I have left the catalogue open around the house at the pages illustrating the series of “Twenty-four Paragons of Filial Piety for Children”, c. 1843, but these messages clearly take time to be absorbed by my daughters. The striking colours of the originals are wonderfully reproduced in this catalogue that is magnificent in every respect.
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on 26 August 2011
first and foremost if you are viewing this page you must know something about japanese art, expensive books, and have an interest in the genius that is Kuniyoshi.
i have loved Kuniyoshi's work since i visited a show of his work at the Royal Academy of Arts in London, in my quest for finding material containing his work i found that there is not as much as i would like, after buying "101 Samurai Prints" for a very reasonable price i wanted a larger and more definitive book of Kuniyoshi's work and i found this...but it was always priced around the £200 to £300 mark! but keep your eyes on the prize as occasionally Amazon might have it in stock for £30, i managed to get it for this price and i was absolutely thrilled with my purchase.
The book covers a good portion of the variety of Kuniyoshi's many different styles of work; warriors, beautiful women, monsters, landscape scenes and some of his humorous work.
The book is a good size and feels very heavy, the binding is of top quality and the book feels very lush, the photos are clear and bright and the close-ups allow you to marvel at the skill in the detail of the wood-block cuts. the text is very informative giving you much information about the time period and the purpose behind the works. if you do buy, make sure you remove the dust jacket to checkout the awesome impression work on the luminous orange front cover...
This book is a must for any Kuniyoshi fan, the question is how much your willing to pay for it!
Banana Jim
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VINE VOICEon 25 March 2011
Reviewing an individual collection is always fraught with difficulties, e.g. to what extent is the collection representative of the artist, as opposed to either a particular period of the artists development or the taste of the collector? In this instance the book provides a fairly comprehensive coverage of Kuniyoshi's work across the period c. 1820 to 1850 and covers the genres in which the artist worked, so that some of the best of Kuniyoshi is on show here.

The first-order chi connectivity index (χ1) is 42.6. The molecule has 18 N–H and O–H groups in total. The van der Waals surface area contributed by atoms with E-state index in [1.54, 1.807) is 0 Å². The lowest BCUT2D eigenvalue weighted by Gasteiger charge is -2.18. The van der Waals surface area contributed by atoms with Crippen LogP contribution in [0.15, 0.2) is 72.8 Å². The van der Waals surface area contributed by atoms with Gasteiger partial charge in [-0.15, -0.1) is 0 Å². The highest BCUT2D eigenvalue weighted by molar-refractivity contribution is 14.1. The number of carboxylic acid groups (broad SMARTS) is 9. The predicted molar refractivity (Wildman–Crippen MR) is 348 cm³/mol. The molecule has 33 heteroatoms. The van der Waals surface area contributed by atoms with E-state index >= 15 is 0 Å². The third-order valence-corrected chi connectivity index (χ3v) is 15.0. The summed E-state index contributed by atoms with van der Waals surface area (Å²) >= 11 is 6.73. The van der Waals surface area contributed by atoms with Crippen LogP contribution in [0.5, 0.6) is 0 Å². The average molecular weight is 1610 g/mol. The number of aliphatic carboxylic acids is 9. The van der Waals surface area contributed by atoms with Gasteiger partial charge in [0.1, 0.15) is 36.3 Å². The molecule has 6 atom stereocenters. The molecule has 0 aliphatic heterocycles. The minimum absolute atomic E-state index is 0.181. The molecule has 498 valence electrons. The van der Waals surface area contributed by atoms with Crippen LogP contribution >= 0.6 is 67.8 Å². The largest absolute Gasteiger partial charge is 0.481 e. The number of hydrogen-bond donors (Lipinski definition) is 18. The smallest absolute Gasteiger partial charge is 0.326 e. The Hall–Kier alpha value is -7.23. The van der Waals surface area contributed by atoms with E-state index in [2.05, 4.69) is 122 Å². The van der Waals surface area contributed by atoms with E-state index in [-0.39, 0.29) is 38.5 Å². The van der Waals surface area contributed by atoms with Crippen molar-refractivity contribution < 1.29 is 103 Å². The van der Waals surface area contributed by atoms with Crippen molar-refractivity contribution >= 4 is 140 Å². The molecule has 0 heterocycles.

There is a useful introductory section which, amongst other things, details the social conditions under which Japanese artists were working during the 1840's and the influence of censorship at that time. There follows five sections each dealing with different themes in the artists oeuvre:

1. Warriors, 2. Beautiful Women, 3. Landscape, 4. Kabuki Theatre, and 5. Humour.

The reproduction of the plates is very good and is helped by the use of good quality paper. The text is detailed and informative and the book will be of value to scholars as well as the reader looking for something beyond a coffee table publication.

By the time Kuniyoshi emerged, the great period of ukiyo-e was coming to an end and when compared to say Moronobu, in the depiction of warrior and historical military themes, or Utamaro's women, or even Kunisada's landscapes, Kuniyoshi is clearly of a lesser rank. His contemporaries such as Hiroshige and Hokusai, attain a level of draughtsmanship and quality of line, and in Hokusai's case, visual dynamics that largely elude Kuniyoshi. Crucially the artist's later work showing attempts to assimilate elements of western art, fall short of the best examples of the period.

Having said that, this is a very fine publication detailing some of the best work by one of the 19th century's great Japanese artists and one would be hard pressed to find such a rich and varied selection of his work anywhere else.
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on 27 May 2014
Among great ukiyo-e artists, Kuniyoshi has been less known in Japan than Sharaku, Hiroshige, Hokusai, and Utamaro,

To me, Kuniyoshi is one of the most talented, avant-garde artists in the edo period.

All his works are timelsss.

If he was born in this century, he would be still one of the top artists - as a paintist, costume-designer, art director...

One of his greatness is his keen sence of humor.

He is my hero!
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on 2 March 2016
Book came on time and in very good condition - I am very happy - thank you!
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on 23 August 2009
An excellent book at a price just slightly more than half it's price in the Royal Academy shop. Well packed and prompt delivery